I read this article and it threw me back to only 24 days prior to Jaie dying. I’d had the worst year ever so far. I was in a health crisis (impending major surgery), had lost my job I loved and had believed at that point that I’d lost someone precious to me, as a friend. I had been diagnosed with severe depression and put on anti depressants. And referred to the MHU in that town as priority. After attending the MHU under my gps orders that day, I was not allowed to leave until they spoke with my daughter. I was an unknown quantity to them.

I had relocated to live with my daughter. I could not stop the thoughts crashing in. I simply wanted to sleep. Forget about everything. And then ‘that’ thought entered my head. How many pills could I take just to go to sleep and not think. Once the thought had popped into my head I could not stop it returning. My mind was racing. I could not think straight. “The beach!” Was the only coherent thought I could find in the mess called my mind. I walked out to my bike. No word of any kind to my daughter who I had to walk past. Started my bike. And rode off. I almost took myself out on the first intersection. It was a monumental struggle to obey speed limits. I somehow made it to a beach I’d never been to before this day. And I sat there trying to find a door in this long hallway of black and white, which offered me hope. But all I could think was what a waste of space I was. That I had nothing to offer anyone anymore. Not my children. Not my granddaughter. Not my family. Not my friends. Nothing. And no one. And I cried. I made one phone call to the MHU/acute care team at the hospital from where I had been living prior to relocating. I refused to give a name. But the staff member who took the call twigged when I mentioned the town I was now in. She remembered me as a near intake only 2 weeks earlier. Try as she may she got no further details. I hung up on her. My last words were as much to myself as to anyone else, “it doesn’t matter.” The beach was not going to save me. Everything was washed out and lifeless to look at.

Not long after I hung up the phone rang with a blocked caller. I declined the call. Then my daughter text me. And called. I ignored her. I switched the phone off. I was stepping closer to the precipice. Figuratively and literally. People started to arrive where I was. My quiet spot of solitude became too busy. It broke me out of my reverie somewhat.

I walked back to my bike and left that spot. I must have wonderful guardian angels. It was a brief, but dangerously intense ride to another quieter location. I was still sobbing the whole time. I simply could not find a way to ‘fix things’. To make my being here seem worthwhile. My phone at this point had been off for at least an hour.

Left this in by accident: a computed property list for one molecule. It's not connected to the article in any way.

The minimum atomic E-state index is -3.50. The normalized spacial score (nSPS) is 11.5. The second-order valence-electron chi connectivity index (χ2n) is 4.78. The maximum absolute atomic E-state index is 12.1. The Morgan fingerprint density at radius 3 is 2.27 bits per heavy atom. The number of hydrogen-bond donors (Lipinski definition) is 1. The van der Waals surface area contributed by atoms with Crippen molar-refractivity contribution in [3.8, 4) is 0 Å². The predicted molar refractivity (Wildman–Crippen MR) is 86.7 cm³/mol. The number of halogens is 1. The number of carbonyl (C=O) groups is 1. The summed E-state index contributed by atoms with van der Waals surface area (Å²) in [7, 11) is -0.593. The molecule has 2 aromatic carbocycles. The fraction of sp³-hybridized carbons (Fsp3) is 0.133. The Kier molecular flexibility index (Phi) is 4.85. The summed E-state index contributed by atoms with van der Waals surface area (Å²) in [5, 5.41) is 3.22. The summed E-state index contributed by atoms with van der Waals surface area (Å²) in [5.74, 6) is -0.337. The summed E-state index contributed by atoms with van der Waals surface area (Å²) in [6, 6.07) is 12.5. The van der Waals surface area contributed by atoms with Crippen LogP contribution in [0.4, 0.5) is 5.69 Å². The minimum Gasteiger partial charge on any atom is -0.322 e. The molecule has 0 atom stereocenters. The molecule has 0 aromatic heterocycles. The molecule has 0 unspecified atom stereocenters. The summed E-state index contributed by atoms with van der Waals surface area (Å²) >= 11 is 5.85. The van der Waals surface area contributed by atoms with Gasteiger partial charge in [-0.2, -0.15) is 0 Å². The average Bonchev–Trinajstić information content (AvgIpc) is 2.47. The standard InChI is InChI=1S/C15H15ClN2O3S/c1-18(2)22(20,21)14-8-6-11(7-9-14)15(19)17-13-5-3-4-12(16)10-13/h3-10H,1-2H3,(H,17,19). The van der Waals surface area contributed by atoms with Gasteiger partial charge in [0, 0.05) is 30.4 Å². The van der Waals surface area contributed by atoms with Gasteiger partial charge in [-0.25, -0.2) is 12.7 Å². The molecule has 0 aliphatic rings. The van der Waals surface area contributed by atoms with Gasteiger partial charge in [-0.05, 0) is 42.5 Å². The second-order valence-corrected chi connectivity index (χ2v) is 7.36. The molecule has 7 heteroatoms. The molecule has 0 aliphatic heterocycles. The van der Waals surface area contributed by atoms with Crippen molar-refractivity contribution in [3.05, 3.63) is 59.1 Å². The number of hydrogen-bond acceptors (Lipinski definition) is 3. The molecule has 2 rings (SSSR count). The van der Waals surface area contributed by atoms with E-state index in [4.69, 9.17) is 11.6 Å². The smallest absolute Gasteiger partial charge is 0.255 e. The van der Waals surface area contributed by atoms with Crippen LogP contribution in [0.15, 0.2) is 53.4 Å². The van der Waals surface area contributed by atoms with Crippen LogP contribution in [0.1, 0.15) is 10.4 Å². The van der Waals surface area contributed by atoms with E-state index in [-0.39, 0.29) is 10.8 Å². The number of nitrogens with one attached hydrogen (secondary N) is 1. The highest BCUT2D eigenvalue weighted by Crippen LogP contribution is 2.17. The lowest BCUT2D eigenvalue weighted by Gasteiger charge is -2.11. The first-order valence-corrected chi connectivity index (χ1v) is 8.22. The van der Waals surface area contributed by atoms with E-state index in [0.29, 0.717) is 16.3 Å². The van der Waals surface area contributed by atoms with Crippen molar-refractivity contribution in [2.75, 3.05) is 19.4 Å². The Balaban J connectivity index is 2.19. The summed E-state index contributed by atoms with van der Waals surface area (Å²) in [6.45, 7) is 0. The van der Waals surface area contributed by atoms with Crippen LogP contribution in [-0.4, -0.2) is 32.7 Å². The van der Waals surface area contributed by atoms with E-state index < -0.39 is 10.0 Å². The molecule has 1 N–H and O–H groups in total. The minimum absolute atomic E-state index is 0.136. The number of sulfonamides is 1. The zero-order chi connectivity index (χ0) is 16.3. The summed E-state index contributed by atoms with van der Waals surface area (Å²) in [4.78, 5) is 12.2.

I parked my bike where it was difficult to see from the road. And I began one of the hardest struggles of my life. I was looking into the abyss and I needed to really weigh up what the loss of me would do to my children. No one else. And that was when I looked for a lifeline. It was sitting there on the seat in front of me. I switched my phone back on. Missed calls from my daughter. Missed calls from a good friend. Numerous texts from both and private numbers. I went straight to my daughters texts. I finally replied. The police had called her. Asking her where was I? My friend called just after I sent my girl a text. He was beside himself with worry. He stayed on the phone with me until my daughter arrived. After making sure we were both safe he hung up. My daughter then spent over an hour convincing me that life was worth living. She also had to contact the police who were on standby to list me as a missing person if she had been unable to locate me safe within an hour or so.

i was a single mum. Main support was my parents and some wonderful friends when my children were growing up. I fought to stay here to protect my children. By harming myself I would only be harming my precious children. They are the only reason I fought. I knew it would do irreparable damage to my babies so I fought. And I’ll say to anyone now, as dark as it may get. As difficult as it may be to fight that insidious darkness, look for someone who cares. And I can assure you they care 1000 fold more than you realise. Fight for that.

2-3 weeks was all it took me to start entering that dark place. Same as for my just turned 22yr old son. However, I do not have bipolar, my support network was close by and I was not self-medicating at all. Jaie was drinking. And alone for the first time in his life. We never knew how much he’d been drinking over that last week, until it was too late. Please, if you have any form of depression or mental health condition. DO NOT self medicate. See a professional for forms of support. I am now seeing 2 doctors and 1 psychologist. I’m on antidepressants until further notice. I was depressed before we lost Jaie. Now I am destroyed. And the thing is, if Jaie thought for one second that his death would cause us so much pain, then I doubt he would have done it. But the illness of his mind prevented him from thinking clearly. Safely. And it took him from us as effectively as cancer.

‘Love sometimes comes like a dream & leaves like a nightmare’